One of the ways I filter out wannabe green screen gurus from people who know what they are talking about is to listen to their explanations about why green is the preferred chromakey background for digital video. They usually have some vague collection of reasons why green is better (like people prefer blue clothes more than green – not true.) But, chromakey work always requires compromises in wardrobe and if blue was inherently better, people would adjust their wardrobe. Green is actually better than blue for digital video. So, what is the real reason green is the dominant chromakey color for video?
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A Little Background on Light and Image Sensors
The primary colors of light are red, green, and blue. By mixing these colors together in various proportions, we get all the colors of the rainbow. Video cameras focus light on a sensor which has millions of tiny light sensitive elements which convert light intensity into an electrical charge that gets converted to a number that is stored in your computer as an image. Of course, this is a highly simplified version of the process, but it is the basic process.
In order to create a color image, we have to split the incoming light into its red, green, and blue colors to record the intensity of each. In the ‘good old days‘, high-end cameras used a prism to split the incoming light into its primary colors and had 3 separate sensors – one for each color. That makes for a big, complicated, and expensive camera.
The Digital Revolution
As digital cameras gained in quality and popularity, a cheaper and more elegant solution was needed to capture color information. Camera creators started using image sensors that had something called a Bayer filter mosaic. The image sensor’s elements are covered in a pattern of red, green and blue filters and the information from those elements gets blended together to create a single pixel.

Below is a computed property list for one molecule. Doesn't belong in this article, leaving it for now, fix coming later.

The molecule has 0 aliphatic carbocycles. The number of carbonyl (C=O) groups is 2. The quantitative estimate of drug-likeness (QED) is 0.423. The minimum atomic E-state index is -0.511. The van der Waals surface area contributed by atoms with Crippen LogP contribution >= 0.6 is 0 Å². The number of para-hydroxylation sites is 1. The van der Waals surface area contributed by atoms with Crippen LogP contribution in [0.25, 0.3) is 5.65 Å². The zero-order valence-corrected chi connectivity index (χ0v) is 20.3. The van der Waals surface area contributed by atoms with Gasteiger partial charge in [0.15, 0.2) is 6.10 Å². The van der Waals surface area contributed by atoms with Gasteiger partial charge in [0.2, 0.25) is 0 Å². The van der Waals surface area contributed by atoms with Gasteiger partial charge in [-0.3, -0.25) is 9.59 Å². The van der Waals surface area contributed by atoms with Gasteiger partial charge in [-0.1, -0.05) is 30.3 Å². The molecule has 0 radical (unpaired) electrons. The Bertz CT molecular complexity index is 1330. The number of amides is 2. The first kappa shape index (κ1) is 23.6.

One of the unique aspects of the Bayer Filter Mosaic pattern is that it is made up of 50% green, 25% red, and 25% blue. There are twice as many elements dedicated to recording green information as there are dedicated to recording blue. So, the image sensors in modern digital cameras are more sensitive to the color green.
A Little Bit of Physics
In addition to the Bayer Filter Mosaic pattern, physics plays a role in the preference for green over blue screens. Visible light is an electromagnetic wave form. The colors on the red end of the spectrum have a very long wave frequency, and the blue end of the spectrum has a very short wave frequency. The shorter the wavelength, the easier it is to deflect it. It scatters easily (which is why a clear sky looks blue – the blue spectrum gets scattered in the atmosphere in a process called Rayleigh scattering.) The practical result of this is an increased chance of noise in the blue channel of a digital image.
Putting It All Together
Blue and green are the two primary colors that show up least in human skin tones. Single sensor video cameras that use the Bayer Filter Mosaic (basically all digital cameras) are more sensitive to green than blue. The shorter wavelength of blue light increases the chances of noise in the blue channel of the image.
The result: green is the go-to option for chromakey when using digital video cameras. Anyone who says differently (and doesn’t possess a PhD in physics) probably doesn’t know what they are talking about!
If I’m wrong, explain what I’m missing in the comments and I’ll correct any mistakes in this article!